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Archbishop gives fifth-graders question to ask the Lord

When Archbishop Samuel Aquila celebrated Mass for fifth-graders Feb. 26, he told them they’re old enough now to pray about God’s plan for their lives.

“Talk to the Father, ask him: What is your will for me?” the archbishop said during his homily at the Cathedral Basilica of the Immaculate Conception. “Because the Father has a definite plan for each and every one of you, as his daughter, as his son, that only you can fulfill—and no one else.

“Each of you is loved in a unique way by the Father.”

The Mass, celebrated at the mother church of the archdiocese, was the second of two annual liturgies for fifth-graders who attend Catholic schools. The first was Feb. 5. There are 39 Catholic elementary schools in northern Colorado: 37 archdiocesan schools and two private—Escuela de Guadalupe and St. Mary’s Academy in Englewood—and more than 1,000 fifth-graders. The tradition began in the early to mid-90s with then-Denver Archbishop now Cardinal J. Francis Stafford.

Archbishop Aquila quizzed students on the day’s readings from James (4:13-17) and Mark (9:38-40): “What did St. James remind them of?”

Several hands shot up in the air. “To put God first,” a student responded.

“Excellent!” the archbishop acknowledged the answer enthusiastically. “That is the most important thing to remember … to put God first. Because only if we put God first will we live our lives according to God’s will.

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“It’s important to learn that lesson young and to stay faithful to that lesson because the world will present you with lots of different options.”

The world is confused right now, he said, which happens when God is removed from culture.

“You know what fickle means?” he asked. “You know what goofy means? You know what not-thinking-right means? When you’re not reasonable? That’s fickle.”

According to the archbishop, the world becomes fickle when faith is weakened.

“If we remove God from the equation, we will not know good from evil,” he said. “And that’s what’s happening today when people do not live their faith and know the Church as the place that we are nourished.”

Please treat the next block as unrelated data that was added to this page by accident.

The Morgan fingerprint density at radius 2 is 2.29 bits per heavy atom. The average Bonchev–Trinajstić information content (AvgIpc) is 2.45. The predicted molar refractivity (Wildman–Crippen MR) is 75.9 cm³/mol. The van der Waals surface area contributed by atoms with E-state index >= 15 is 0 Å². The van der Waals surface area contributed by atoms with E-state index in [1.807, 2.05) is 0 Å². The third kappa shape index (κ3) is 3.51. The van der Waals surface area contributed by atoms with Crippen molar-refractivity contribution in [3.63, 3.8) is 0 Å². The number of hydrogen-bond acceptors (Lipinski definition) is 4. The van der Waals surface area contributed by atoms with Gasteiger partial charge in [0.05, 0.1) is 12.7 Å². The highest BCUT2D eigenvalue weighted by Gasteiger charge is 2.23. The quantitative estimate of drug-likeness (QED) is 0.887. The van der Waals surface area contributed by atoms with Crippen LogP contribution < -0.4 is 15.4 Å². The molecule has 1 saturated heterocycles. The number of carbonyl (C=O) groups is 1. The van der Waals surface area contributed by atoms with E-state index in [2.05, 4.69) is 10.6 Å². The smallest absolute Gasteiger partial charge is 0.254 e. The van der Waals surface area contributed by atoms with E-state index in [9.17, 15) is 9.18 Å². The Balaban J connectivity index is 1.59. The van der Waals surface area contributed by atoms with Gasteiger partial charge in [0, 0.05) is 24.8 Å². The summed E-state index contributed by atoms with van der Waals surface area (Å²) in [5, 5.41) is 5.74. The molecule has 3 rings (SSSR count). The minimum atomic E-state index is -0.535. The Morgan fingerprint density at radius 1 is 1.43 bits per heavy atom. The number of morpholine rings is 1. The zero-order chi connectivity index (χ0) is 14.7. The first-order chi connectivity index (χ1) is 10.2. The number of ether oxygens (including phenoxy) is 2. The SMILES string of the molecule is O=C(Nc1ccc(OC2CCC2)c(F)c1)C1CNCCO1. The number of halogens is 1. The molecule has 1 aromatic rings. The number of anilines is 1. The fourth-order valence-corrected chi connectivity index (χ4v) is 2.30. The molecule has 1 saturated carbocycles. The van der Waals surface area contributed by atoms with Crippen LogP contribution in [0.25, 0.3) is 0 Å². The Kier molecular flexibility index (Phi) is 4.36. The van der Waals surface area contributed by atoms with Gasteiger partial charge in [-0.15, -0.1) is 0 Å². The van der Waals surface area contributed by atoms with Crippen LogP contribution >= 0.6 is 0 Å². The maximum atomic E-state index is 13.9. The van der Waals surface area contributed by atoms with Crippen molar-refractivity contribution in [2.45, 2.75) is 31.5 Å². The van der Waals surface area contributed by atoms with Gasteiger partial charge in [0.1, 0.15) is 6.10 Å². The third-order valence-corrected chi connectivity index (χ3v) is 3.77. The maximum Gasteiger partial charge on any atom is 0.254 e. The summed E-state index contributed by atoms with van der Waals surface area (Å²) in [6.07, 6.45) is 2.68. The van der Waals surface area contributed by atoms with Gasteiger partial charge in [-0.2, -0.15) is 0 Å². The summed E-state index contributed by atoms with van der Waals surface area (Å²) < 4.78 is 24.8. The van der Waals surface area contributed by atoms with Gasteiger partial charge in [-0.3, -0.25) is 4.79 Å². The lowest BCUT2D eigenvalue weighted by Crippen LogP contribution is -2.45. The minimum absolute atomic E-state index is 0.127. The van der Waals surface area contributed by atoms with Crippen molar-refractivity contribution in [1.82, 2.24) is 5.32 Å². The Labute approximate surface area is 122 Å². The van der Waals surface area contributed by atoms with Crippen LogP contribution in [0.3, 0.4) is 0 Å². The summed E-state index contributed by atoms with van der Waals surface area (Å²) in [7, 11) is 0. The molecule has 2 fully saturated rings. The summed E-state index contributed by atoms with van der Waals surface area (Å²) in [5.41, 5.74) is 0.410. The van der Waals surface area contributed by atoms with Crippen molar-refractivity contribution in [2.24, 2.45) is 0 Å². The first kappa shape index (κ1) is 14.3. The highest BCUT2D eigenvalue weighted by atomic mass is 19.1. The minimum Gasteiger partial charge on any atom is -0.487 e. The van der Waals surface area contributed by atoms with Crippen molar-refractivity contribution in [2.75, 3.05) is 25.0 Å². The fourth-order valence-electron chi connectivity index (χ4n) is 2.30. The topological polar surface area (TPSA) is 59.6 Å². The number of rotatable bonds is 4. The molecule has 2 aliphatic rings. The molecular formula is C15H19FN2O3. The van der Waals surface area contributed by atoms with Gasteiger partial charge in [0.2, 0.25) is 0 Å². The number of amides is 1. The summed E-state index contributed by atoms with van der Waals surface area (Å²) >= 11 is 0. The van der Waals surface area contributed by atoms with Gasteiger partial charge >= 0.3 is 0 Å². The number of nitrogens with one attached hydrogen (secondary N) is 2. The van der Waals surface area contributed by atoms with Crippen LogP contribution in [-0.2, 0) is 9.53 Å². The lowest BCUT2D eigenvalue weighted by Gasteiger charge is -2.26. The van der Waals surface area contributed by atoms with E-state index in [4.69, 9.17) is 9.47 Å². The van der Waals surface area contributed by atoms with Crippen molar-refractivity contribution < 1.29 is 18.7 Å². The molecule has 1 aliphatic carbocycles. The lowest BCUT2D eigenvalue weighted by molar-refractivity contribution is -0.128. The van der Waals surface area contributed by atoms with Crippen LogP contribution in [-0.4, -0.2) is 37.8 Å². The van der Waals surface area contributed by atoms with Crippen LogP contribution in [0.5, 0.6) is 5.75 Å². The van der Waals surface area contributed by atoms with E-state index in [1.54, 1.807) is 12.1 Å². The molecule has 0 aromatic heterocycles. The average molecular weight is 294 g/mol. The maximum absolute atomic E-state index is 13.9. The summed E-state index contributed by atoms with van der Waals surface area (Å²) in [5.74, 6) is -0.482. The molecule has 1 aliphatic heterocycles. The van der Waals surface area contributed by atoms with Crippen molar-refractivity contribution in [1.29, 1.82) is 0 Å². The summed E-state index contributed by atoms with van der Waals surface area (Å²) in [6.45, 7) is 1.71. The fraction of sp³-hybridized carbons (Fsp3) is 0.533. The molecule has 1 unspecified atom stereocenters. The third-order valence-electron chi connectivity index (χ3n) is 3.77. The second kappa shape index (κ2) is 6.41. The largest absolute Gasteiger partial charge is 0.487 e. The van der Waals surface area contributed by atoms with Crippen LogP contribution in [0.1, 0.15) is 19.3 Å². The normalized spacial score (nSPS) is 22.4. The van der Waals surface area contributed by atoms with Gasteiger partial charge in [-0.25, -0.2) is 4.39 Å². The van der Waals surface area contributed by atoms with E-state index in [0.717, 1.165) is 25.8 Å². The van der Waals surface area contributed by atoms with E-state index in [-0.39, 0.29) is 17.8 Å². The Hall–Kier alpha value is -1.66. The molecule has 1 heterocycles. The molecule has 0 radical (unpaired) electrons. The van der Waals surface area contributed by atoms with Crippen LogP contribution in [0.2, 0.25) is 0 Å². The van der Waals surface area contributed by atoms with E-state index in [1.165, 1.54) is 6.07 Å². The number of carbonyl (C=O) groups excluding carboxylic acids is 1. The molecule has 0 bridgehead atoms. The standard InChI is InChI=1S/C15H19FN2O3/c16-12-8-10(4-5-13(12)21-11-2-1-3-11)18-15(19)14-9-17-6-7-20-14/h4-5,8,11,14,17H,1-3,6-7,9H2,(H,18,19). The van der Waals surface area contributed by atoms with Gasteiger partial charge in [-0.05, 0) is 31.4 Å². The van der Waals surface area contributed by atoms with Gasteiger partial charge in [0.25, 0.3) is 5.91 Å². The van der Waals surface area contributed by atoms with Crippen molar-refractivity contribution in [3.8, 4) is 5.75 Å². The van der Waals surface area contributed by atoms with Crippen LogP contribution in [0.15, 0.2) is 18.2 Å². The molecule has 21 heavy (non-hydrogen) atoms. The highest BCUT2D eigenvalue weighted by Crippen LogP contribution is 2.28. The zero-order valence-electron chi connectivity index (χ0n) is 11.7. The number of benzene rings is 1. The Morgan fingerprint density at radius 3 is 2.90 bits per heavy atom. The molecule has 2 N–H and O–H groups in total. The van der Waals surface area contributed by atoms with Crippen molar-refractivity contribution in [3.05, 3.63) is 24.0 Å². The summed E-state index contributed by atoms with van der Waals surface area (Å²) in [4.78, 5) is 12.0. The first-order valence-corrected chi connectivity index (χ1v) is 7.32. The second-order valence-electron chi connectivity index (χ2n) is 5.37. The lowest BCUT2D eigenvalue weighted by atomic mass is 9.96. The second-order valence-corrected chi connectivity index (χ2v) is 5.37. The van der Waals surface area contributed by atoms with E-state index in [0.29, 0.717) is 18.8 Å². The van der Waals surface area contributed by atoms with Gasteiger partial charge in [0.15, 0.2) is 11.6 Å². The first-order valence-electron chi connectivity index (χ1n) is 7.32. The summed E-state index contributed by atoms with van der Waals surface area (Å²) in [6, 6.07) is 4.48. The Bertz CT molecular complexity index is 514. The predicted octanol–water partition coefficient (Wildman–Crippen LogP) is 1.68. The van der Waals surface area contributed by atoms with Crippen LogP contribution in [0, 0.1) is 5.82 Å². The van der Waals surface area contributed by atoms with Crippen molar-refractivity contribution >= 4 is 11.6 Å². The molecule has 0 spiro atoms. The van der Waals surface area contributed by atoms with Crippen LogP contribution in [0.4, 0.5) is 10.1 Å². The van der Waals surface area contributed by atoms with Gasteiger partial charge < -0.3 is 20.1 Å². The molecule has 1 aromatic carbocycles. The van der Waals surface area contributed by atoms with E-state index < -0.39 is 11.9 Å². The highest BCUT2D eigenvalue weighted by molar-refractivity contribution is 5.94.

Students took the homily to heart.

“I thought it was really important,” said Assumption fifth-grader Arthur Martinez. “It’s true that you need to put God first in everything because a lot of people don’t see God anymore. And when you don’t see God, you sin and the devil tries to get to you.”

“Demons are still around, they’ve been around for a while,” offered Justin Lintonsmith from St. Thomas More in Centennial. “You get rid of them by practicing your faith and going to church.”

At the end of Mass, Archbishop Aquila presented each school with a supply of blessed cross necklaces as a memento of their time together. Some schools continued the day’s catechetical theme with another field trip including Notre Dame students who visited Temple Emmanuel, the largest and oldest synagogue in the area, to learn more about Jesus’ Jewish roots; and St. Thomas More students who went to the Denver Museum of Nature & Science to see the movie “Jerusalem” and learn about the Holy Land.

What is God’s will for me?
In follow up to Archbishop Aquila’s homily at the Fifth Grade Mass Feb. 26, the Denver Catholic Register asked students: “Have you asked God what his plan is for your life?” Below are a few of those responses.

“It’s a very important thing to think about. It’s time (for me) to think about what my life is going to be like. I want to be a teacher, a professional soccer player, the president … and a mom.”
—Rachel Gallegos, Assumption School, Denver

“I’ve thought about it … I think I’ll talk to God about it. I want to be a professional hockey player, but I also want to be a priest at the same time.”
—Tyler Taoka, St. Thomas More School, Centennial

“I think it was cool how he (the archbishop) wanted us all to know about that, and we’re old enough now to carry out those messages. I don’t really know what my vocation is, but I think I’ll ask God to help me find that. I want to be a screenwriter because I like writing and I like to watch movies.”
—Milla Chunton, Most Precious Blood School, Denver


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